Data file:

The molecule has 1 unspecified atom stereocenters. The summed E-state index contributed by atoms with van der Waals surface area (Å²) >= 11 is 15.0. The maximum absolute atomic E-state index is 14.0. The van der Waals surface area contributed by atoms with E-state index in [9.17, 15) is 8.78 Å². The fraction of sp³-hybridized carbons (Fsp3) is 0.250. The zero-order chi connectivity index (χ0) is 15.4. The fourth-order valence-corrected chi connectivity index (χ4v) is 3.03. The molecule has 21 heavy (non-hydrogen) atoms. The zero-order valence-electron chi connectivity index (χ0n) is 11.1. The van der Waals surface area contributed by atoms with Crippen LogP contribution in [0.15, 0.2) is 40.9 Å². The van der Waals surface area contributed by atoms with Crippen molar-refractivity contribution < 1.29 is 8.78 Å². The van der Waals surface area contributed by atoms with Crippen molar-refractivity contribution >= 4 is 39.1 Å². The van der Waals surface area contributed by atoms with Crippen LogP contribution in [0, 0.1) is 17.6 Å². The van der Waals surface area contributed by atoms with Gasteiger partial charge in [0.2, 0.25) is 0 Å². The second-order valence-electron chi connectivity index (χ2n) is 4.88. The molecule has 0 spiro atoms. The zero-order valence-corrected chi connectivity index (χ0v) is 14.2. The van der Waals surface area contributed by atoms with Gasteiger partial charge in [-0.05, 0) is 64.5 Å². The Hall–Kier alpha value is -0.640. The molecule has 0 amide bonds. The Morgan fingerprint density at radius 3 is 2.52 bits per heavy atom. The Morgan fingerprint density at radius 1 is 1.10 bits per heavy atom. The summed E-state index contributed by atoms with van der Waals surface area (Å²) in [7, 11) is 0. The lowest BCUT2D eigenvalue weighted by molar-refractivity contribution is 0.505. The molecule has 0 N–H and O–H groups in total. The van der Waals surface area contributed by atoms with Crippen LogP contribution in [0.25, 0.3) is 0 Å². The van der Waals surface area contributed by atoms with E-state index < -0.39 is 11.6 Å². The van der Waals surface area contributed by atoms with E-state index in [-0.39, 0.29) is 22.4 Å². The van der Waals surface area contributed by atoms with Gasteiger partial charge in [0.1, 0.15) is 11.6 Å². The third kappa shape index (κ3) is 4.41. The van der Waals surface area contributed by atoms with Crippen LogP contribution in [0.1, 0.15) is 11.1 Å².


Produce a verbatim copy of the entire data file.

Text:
The molecule has 1 unspecified atom stereocenters. The summed E-state index contributed by atoms with van der Waals surface area (Å²) >= 11 is 15.0. The maximum absolute atomic E-state index is 14.0. The van der Waals surface area contributed by atoms with E-state index in [9.17, 15) is 8.78 Å². The fraction of sp³-hybridized carbons (Fsp3) is 0.250. The zero-order chi connectivity index (χ0) is 15.4. The fourth-order valence-corrected chi connectivity index (χ4v) is 3.03. The molecule has 21 heavy (non-hydrogen) atoms. The zero-order valence-electron chi connectivity index (χ0n) is 11.1. The van der Waals surface area contributed by atoms with Crippen LogP contribution in [0.15, 0.2) is 40.9 Å². The van der Waals surface area contributed by atoms with Crippen molar-refractivity contribution < 1.29 is 8.78 Å². The van der Waals surface area contributed by atoms with Crippen molar-refractivity contribution >= 4 is 39.1 Å². The van der Waals surface area contributed by atoms with Crippen LogP contribution in [0, 0.1) is 17.6 Å². The van der Waals surface area contributed by atoms with Gasteiger partial charge in [0.2, 0.25) is 0 Å². The second-order valence-electron chi connectivity index (χ2n) is 4.88. The molecule has 0 spiro atoms. The zero-order valence-corrected chi connectivity index (χ0v) is 14.2. The van der Waals surface area contributed by atoms with Gasteiger partial charge in [-0.05, 0) is 64.5 Å². The Hall–Kier alpha value is -0.640. The molecule has 0 amide bonds. The Morgan fingerprint density at radius 3 is 2.52 bits per heavy atom. The Morgan fingerprint density at radius 1 is 1.10 bits per heavy atom. The summed E-state index contributed by atoms with van der Waals surface area (Å²) in [7, 11) is 0. The lowest BCUT2D eigenvalue weighted by molar-refractivity contribution is 0.505. The molecule has 0 N–H and O–H groups in total. The van der Waals surface area contributed by atoms with Crippen LogP contribution in [0.25, 0.3) is 0 Å². The van der Waals surface area contributed by atoms with E-state index < -0.39 is 11.6 Å². The van der Waals surface area contributed by atoms with E-state index in [-0.39, 0.29) is 22.4 Å². The van der Waals surface area contributed by atoms with Gasteiger partial charge in [0.1, 0.15) is 11.6 Å². The third kappa shape index (κ3) is 4.41. The van der Waals surface area contributed by atoms with Crippen LogP contribution in [0.1, 0.15) is 11.1 Å².